Throwing program after long break


#1

My 14 year old Son took 6 months off from baseball and is ready to get back at it. I’m looking for advise on proper arm/body strengthening programs as well as a throwing program/progression to get him ready to pitch again. Thanks


#2

My son uses these two programs (click on the blue links):

MLB Pitch Smart

Stack

We take the Stack program, which is throw-specific, and merge it with the MLB Pitch Smart program, which is more general and not throw-specific. We also adjust where we feel a need. Remember, all these pitching programs are just guidelines - not laws set in stone. We adjust for age, for how much time we have before the start of the season, etc.

For example, the MLB Pitch Smart program, in its “15-18 Year Old Sample Program,” has you throwing 4 days the first week, with 2 days being consecutive. We do 3 days the first week, with no days being consecutive. Just our gut feeling. Likewise, the Stack program has you throwing more throws and longer throws in the first week or so than we feel comfortable, so we scale those back a bit. Again, just a gut feeling from years of baseball.


#3

Thank you for sharing


#4

I like to taper everyone up to their maximums over a 7-10 week period. Some kids get there faster than others, but 10 weeks is then end. If they hit a wall they can’t break through by week 10, you’ve found their outer limit of pitches. Throw two pens per week with the second pen being the one they extend their pitch count on. Don’t let them throw any more than 10 additional pitches, regardless of how they say they feel. This is a loose framework for progressions. ( The format is…pen1week1-pen2week1/1week2-2week2/…)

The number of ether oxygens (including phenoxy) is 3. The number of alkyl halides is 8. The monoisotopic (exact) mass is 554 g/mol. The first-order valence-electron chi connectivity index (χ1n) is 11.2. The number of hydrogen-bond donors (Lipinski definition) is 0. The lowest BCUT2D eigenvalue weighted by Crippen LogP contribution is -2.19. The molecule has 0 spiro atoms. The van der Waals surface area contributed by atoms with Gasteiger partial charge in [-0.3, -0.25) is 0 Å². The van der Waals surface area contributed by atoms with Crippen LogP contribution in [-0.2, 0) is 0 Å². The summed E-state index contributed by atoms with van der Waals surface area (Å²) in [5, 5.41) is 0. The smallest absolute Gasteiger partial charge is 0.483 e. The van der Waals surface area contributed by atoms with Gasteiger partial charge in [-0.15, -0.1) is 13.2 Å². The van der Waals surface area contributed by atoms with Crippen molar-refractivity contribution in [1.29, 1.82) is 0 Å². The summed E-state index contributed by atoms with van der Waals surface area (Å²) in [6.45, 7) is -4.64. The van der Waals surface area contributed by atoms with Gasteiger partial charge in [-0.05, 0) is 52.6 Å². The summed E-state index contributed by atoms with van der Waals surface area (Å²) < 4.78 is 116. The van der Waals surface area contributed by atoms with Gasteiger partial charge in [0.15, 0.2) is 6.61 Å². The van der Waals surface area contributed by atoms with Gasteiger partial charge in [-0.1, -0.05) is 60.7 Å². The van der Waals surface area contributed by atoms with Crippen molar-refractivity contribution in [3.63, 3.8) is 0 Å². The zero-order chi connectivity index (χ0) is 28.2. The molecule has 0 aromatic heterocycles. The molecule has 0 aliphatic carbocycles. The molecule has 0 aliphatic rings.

A taper something like this…10-20/15-25/15-35/20-40/25-45/30-50/35-55/35-65/40-70/40-80. When you get to the second pen on week 2, you will need to begin simulating the between inning rest of 3-5 minutes. This will help identify if you are beginning to over-do it because the pitcher will stiffen up if they are fatigued and you will have to adjust their pitch counts up at a slower rate until they build up their strength. You may also have to modify your pitch counts from these because every pitcher is different. Some will max out at 50-60 pitches and not be able to get beyond that. Also, don’t let someone throw 35-40 pitches without rest every 12-15 pitches. Don’t forget band work and warm down exercises that will keep blood flowing through the shoulder and elbow after the pen. This is critical to recovery time and getting them on track to throw their next pen.